MANATEE — Manatee County’s leading charitable organization has increased its fundraising goal for the first time in three years.
The United Way of Manatee County announced its 2010 campaign goal of $2.75 million Thursday, up from $2.6 million in 2009. Because of the economic downturn, the group’s goal had declined each year since hitting a high of $2.85 million in 2007.
While United Way officials hope an improved economy will spur their fundraising effort, the impetus for the increase is the need for services the organization’s 38 member agencies are struggling to meet, according to Director of Marketing Angela Moore.
The United Way raised $2.65 million during the 2009 campaign.
Digital Access For Only $0.99
For the most comprehensive local coverage, subscribe today.
“We met and exceeded our goal by a bit last year, and the board decided it was OK to increase the goal,” Moore said. “We need to stretch everything that we’re doing in terms of fundraising because the need is still there.”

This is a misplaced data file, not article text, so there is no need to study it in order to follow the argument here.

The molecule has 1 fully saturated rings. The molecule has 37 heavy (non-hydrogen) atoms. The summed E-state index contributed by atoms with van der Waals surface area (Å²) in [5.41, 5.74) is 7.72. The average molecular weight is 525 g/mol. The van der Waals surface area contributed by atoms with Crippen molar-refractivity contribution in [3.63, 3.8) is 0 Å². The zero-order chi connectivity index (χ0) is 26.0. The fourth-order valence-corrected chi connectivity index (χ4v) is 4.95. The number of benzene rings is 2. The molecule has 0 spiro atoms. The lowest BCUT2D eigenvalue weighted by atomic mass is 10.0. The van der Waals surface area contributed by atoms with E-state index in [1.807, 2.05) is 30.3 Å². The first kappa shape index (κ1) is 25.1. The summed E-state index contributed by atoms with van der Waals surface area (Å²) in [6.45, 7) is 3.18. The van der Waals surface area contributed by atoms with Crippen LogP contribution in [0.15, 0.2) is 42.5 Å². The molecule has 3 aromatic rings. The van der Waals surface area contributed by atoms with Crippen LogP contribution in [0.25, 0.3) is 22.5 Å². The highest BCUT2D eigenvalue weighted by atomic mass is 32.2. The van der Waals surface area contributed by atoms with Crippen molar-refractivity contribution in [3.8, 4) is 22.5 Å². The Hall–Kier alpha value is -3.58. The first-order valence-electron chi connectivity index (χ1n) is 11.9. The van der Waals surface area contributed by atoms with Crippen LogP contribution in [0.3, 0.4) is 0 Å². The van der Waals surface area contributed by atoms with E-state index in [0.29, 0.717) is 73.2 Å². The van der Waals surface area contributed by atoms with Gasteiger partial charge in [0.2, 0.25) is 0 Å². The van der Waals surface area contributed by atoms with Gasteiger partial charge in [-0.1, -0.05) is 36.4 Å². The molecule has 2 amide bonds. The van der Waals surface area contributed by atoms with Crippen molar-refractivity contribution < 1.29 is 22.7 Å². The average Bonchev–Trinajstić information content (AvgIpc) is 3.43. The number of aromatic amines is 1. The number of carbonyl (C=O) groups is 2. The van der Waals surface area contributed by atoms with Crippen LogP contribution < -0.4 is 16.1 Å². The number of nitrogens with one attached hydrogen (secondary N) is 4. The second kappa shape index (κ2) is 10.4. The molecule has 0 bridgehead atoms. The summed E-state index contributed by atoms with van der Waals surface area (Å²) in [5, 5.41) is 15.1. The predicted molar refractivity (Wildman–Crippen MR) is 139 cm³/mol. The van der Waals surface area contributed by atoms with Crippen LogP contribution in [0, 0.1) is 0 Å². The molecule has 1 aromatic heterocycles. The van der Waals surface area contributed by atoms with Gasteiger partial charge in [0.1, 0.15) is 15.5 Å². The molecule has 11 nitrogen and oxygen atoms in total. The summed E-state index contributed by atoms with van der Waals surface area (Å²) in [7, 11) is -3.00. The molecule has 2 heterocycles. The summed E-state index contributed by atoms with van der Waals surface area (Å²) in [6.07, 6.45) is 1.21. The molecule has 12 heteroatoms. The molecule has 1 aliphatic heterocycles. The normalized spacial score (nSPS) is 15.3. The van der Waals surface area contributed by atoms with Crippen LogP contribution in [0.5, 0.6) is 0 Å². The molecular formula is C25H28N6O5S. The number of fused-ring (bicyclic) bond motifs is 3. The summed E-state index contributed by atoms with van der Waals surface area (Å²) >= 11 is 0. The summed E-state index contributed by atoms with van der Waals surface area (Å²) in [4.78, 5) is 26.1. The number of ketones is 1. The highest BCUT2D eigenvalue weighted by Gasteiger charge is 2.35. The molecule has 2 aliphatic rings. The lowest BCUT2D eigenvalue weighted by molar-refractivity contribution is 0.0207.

United Way representatives announced the new campaign goal at their Community Impact Leaders Breakfast, which was held in conjunction with the Manatee Chamber of Commerce Coffee Club at Champs Sports headquarters.
The official campaign kickoff will be Sept. 14.
Beth Bender, senior vice president at SunTrust Bank, is the campaign chair. The vice-chair is Bruce Body, a first vice president of investments at Raymond James and Associates.
United Way staff and member agencies worked hard to reach potential donors during the 2009 campaign, making 135 visits to Manatee workplaces, up from 72 visits in 2008.
Moore said it will take a similar effort this year. “Last year, they really pulled out all the stops,” Moore said. “If we can do everything we did last year and visit a few new companies, then we should meet our goal.”
Earlier this month, member agencies began receiving more than $2 million in funds from the 2009 Live United campaign. The remaining funds go to United Way’s operating and capital budgets and to donor-designated organizations.
All areas from its Community Impact priorities were funded: food and shelter, early childhood development, intervention and prevention of domestic abuse, services for people with disabilities, elderly and caregivers, and youth development.
“We have a great responsibility to make sure the community’s contributions are invested carefully in programs that work,” United Way of Manatee County President Jerry Koontz said. “We have a careful and thorough investment process that maximizes every dollar a donor entrusts to us.”